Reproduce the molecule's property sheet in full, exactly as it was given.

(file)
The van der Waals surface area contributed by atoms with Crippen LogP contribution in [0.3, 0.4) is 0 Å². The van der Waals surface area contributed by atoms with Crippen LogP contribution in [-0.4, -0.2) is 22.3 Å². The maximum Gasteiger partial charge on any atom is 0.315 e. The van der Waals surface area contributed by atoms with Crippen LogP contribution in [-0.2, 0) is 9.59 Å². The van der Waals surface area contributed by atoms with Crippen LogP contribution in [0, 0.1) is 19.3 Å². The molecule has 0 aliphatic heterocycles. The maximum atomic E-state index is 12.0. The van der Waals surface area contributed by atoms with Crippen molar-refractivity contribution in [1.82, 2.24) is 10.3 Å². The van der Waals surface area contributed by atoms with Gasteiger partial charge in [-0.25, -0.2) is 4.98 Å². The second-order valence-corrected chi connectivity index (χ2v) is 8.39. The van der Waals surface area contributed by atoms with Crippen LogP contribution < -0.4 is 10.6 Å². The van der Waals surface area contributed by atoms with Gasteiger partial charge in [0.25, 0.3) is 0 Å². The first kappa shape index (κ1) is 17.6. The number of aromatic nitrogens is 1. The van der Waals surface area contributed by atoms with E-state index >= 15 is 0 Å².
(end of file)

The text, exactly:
The van der Waals surface area contributed by atoms with Crippen LogP contribution in [0.3, 0.4) is 0 Å². The van der Waals surface area contributed by atoms with Crippen LogP contribution in [-0.4, -0.2) is 22.3 Å². The maximum Gasteiger partial charge on any atom is 0.315 e. The van der Waals surface area contributed by atoms with Crippen LogP contribution in [-0.2, 0) is 9.59 Å². The van der Waals surface area contributed by atoms with Crippen LogP contribution in [0, 0.1) is 19.3 Å². The molecule has 0 aliphatic heterocycles. The maximum atomic E-state index is 12.0. The van der Waals surface area contributed by atoms with Crippen molar-refractivity contribution in [1.82, 2.24) is 10.3 Å². The van der Waals surface area contributed by atoms with Gasteiger partial charge in [-0.25, -0.2) is 4.98 Å². The second-order valence-corrected chi connectivity index (χ2v) is 8.39. The van der Waals surface area contributed by atoms with Crippen LogP contribution < -0.4 is 10.6 Å². The van der Waals surface area contributed by atoms with Gasteiger partial charge in [0.25, 0.3) is 0 Å². The first kappa shape index (κ1) is 17.6. The number of aromatic nitrogens is 1. The van der Waals surface area contributed by atoms with E-state index >= 15 is 0 Å².